I still think double clutching is outdated. why go through all that moving around when you can just push in the clutch, take it out of gear, put it in the lower gear, rev the gas and dump the clutch?? you only need to push in the clutch once, don't you? I may be wrong, just asking. I never understood clutching twice. and YES Fast and The Furious has something to answer too!! tell me why you would double clutch in a race when you are only shifting up?? *L*
i've noticed that when i'm gonna pass someone, i'll clutch, take out of gear, and rev quite a bit as i put it into my passing gear, then let out the clutch and floor it. the car doesn't seem to jerk as much. i think that's kinda a habit thing now.
aaaaaaaaaaaanyway, i think we're all saying that reving before you let out the clutch is a bit easier on the tranny, right?
 

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I double clutch when upshifting into third gear because if I didnt there would be a bad grind. There still is a slight grind when getting on it even when I double-clutch. Once you get proficient at it - double-clutching that is, it does not take that much more time. Hell, I will be going to the dragstrip soon here in GA and it will be my first time. I will see how I do with the double-clutching into third.

Also, those that dont blip the throttle when downshifting - why do you think some complain so much about their tranny when others say they have 100,000+ miles with no issues? I think it is because some dont know the "way" and others do. Perhaps? Maybe?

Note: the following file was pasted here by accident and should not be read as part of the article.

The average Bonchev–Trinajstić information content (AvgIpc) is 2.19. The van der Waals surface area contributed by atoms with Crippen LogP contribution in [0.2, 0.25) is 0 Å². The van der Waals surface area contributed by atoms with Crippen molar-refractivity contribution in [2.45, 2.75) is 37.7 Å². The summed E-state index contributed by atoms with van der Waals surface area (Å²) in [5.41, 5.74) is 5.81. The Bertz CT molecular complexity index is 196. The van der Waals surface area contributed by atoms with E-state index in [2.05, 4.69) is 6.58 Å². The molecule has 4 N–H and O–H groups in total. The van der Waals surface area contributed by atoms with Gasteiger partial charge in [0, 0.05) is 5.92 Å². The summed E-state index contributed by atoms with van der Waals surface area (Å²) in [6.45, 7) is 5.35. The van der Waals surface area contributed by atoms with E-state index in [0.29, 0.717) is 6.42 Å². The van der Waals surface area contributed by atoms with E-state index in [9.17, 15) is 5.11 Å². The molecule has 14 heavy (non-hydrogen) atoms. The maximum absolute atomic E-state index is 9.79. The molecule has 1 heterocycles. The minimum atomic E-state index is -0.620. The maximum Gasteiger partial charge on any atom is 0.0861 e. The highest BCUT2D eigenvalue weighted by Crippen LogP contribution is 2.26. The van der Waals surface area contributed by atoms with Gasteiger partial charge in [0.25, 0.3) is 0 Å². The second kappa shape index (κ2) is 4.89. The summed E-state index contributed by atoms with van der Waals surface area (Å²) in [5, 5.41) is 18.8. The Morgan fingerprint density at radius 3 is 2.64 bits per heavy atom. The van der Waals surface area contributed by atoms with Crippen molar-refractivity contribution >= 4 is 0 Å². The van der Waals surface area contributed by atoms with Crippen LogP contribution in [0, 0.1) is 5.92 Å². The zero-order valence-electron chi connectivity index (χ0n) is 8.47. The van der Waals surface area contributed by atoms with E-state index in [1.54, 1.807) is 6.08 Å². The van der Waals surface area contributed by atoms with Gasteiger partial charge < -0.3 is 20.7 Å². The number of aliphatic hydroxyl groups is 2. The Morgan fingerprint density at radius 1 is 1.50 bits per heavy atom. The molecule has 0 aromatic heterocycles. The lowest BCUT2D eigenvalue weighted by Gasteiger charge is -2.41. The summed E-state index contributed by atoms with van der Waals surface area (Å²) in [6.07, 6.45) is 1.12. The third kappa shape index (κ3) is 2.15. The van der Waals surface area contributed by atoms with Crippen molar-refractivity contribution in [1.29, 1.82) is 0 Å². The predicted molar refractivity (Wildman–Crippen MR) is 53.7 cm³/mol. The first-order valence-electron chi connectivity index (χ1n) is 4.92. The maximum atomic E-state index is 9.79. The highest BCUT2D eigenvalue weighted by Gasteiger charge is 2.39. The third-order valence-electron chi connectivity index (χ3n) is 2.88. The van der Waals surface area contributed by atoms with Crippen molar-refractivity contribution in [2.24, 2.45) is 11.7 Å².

I think I caused my own problem with my 3rd gear synchro just becuase of doing the very same thing natx808 stated he likes to do - downshifting from 5th into 3rd on the highway without bliping throttle to bring the rpms up. I feel doing that feels much worse than blipping when downshifting. Once you get the hang of it you will see what "feels" better and what "sounds" better. Big difference. Dont knock it until you actually do it - correctly.

Trust me on this one - you will not do well on a road course if you dont do things like blipping throttle when downshifting approaching a turn. One thing is for sure you will not feel as comfortable with the car at speeds if you dont. Not doing so makes the car seem that much more unstable.

Double clutching as well as bliping throttle when downshifting also saves wear and tear on the clutch. So take it for what it is worth.


Just my opinion, but also backed by others exeperiences as well as my own.